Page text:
That figure included everyone, from those on welfare and retirees who didn’t earn an income through a salary, along with those holding down jobs.
The middle income for individuals was $805 a week, translating into $41,860 a year – a level only $1,685 above the full-time minimum wage.
But this represented a $143 increase on 2016.
Canberra had the highest median income of $1,203 a week or $62,556 a year.
Australia was home to just 5,662 more Baby Boomers than Millennials on August 10 last year, with each generation each boasting 5.4million people or 21.5 per cent of the population
The typical monthly mortgage repayment was $1,863 when Australia still had a record-low cash rate of 0.1 per cent.
On Census night, that kind of repayment covered an owner-occupier borrower paying off a $485,000 loan at a then low variable rate of 2.29 per cent – before the Reserve Bank of Australia in May raised the cash rate for the first time since November 2010.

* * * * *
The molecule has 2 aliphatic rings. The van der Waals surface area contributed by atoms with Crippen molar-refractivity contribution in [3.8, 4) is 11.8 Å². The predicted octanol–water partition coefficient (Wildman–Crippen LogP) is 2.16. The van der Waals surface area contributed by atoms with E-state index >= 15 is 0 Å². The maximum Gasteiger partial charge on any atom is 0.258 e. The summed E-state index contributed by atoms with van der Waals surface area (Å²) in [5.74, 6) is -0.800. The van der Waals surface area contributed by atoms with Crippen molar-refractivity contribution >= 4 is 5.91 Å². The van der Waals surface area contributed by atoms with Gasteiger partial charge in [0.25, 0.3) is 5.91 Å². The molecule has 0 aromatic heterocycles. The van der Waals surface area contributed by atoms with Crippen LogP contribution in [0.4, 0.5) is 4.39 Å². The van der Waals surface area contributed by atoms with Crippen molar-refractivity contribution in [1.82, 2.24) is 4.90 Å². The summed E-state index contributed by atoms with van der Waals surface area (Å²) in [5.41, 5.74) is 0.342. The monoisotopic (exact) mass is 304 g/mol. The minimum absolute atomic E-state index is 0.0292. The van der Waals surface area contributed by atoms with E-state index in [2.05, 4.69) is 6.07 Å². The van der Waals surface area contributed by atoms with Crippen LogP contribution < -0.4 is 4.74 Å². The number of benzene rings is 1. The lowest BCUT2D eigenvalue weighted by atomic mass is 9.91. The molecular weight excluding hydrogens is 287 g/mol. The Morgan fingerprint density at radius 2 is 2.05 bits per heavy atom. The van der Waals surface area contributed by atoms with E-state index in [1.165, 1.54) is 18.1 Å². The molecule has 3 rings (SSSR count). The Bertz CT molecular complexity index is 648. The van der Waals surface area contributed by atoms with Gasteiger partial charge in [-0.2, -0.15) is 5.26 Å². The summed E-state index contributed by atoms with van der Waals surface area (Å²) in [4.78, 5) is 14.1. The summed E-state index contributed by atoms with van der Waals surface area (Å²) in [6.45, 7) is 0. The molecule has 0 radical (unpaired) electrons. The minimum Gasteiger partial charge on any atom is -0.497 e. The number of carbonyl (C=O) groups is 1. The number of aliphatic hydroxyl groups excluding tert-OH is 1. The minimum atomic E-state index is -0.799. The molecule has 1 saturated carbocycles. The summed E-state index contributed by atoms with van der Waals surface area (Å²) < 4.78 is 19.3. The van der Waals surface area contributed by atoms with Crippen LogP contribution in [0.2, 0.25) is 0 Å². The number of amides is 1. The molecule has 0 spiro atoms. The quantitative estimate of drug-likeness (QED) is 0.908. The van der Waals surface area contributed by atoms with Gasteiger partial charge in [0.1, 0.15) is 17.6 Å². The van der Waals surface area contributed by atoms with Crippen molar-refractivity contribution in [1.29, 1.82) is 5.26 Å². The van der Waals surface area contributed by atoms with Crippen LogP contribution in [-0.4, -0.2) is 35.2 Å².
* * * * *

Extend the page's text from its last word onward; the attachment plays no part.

With a 20 per cent deposit, this borrower would have been paying off a $606,000 home.
A couple or an individual on an income of $90,792 – the middle in Australia – would have had a debt-to-income ratio of 5.3.
This was below the Australian Prudential Regulation Authority’s ‘six’ threshold for mortgage stress but occurred as house prices were surging.
The number of Australians living in a caravan or a motorhome stood at 54,711, or 0.6 per cent of the population ticking the ‘other category’ for dwellings
This meant many new borrowers were likely to have taken on debts at dangerous levels.
Weekly rents were also $375 on Census night.
Houses were still the most common form of accommodation with 72.3 per cent of Australians, numbering 6,710,582, living in a detached home with a backyard.
This was significantly higher than apartments, with a 14.2 per cent share , translating into 1,319,095 living in a flat on Census night.
Townhouses and semi-detached dwellings had a 12.6 per cent share with 1,168,860 residents.